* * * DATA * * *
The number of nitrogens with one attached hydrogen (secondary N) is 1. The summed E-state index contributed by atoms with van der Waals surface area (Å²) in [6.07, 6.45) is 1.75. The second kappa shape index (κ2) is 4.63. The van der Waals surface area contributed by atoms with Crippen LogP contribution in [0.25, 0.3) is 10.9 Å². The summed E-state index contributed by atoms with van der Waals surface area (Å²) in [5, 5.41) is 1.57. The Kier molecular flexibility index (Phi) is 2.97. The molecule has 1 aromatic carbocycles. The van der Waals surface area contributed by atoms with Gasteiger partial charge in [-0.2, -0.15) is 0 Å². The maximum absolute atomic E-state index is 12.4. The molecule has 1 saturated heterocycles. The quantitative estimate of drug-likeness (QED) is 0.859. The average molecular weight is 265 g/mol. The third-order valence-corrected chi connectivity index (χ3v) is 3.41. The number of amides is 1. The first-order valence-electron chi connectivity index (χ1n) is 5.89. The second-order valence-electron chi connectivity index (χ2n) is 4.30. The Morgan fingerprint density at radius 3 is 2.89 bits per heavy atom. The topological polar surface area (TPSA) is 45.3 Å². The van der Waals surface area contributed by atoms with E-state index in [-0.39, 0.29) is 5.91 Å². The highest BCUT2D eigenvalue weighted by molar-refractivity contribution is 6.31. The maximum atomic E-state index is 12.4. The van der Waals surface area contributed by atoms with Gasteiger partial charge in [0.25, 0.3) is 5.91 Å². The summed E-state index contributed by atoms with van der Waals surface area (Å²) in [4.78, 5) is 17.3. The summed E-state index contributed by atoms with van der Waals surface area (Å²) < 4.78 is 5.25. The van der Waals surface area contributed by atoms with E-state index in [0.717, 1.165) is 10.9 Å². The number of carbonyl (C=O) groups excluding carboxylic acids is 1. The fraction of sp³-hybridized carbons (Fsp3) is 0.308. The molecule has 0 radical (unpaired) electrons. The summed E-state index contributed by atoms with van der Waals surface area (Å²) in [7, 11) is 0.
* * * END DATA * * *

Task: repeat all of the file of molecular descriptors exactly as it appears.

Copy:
The number of nitrogens with one attached hydrogen (secondary N) is 1. The summed E-state index contributed by atoms with van der Waals surface area (Å²) in [6.07, 6.45) is 1.75. The second kappa shape index (κ2) is 4.63. The van der Waals surface area contributed by atoms with Crippen LogP contribution in [0.25, 0.3) is 10.9 Å². The summed E-state index contributed by atoms with van der Waals surface area (Å²) in [5, 5.41) is 1.57. The Kier molecular flexibility index (Phi) is 2.97. The molecule has 1 aromatic carbocycles. The van der Waals surface area contributed by atoms with Gasteiger partial charge in [-0.2, -0.15) is 0 Å². The maximum absolute atomic E-state index is 12.4. The molecule has 1 saturated heterocycles. The quantitative estimate of drug-likeness (QED) is 0.859. The average molecular weight is 265 g/mol. The third-order valence-corrected chi connectivity index (χ3v) is 3.41. The number of amides is 1. The first-order valence-electron chi connectivity index (χ1n) is 5.89. The second-order valence-electron chi connectivity index (χ2n) is 4.30. The Morgan fingerprint density at radius 3 is 2.89 bits per heavy atom. The topological polar surface area (TPSA) is 45.3 Å². The van der Waals surface area contributed by atoms with E-state index in [-0.39, 0.29) is 5.91 Å². The highest BCUT2D eigenvalue weighted by molar-refractivity contribution is 6.31. The maximum atomic E-state index is 12.4. The van der Waals surface area contributed by atoms with Gasteiger partial charge in [0.25, 0.3) is 5.91 Å². The summed E-state index contributed by atoms with van der Waals surface area (Å²) in [4.78, 5) is 17.3. The summed E-state index contributed by atoms with van der Waals surface area (Å²) < 4.78 is 5.25. The van der Waals surface area contributed by atoms with E-state index in [0.717, 1.165) is 10.9 Å². The number of carbonyl (C=O) groups excluding carboxylic acids is 1. The fraction of sp³-hybridized carbons (Fsp3) is 0.308. The molecule has 0 radical (unpaired) electrons. The summed E-state index contributed by atoms with van der Waals surface area (Å²) in [7, 11) is 0.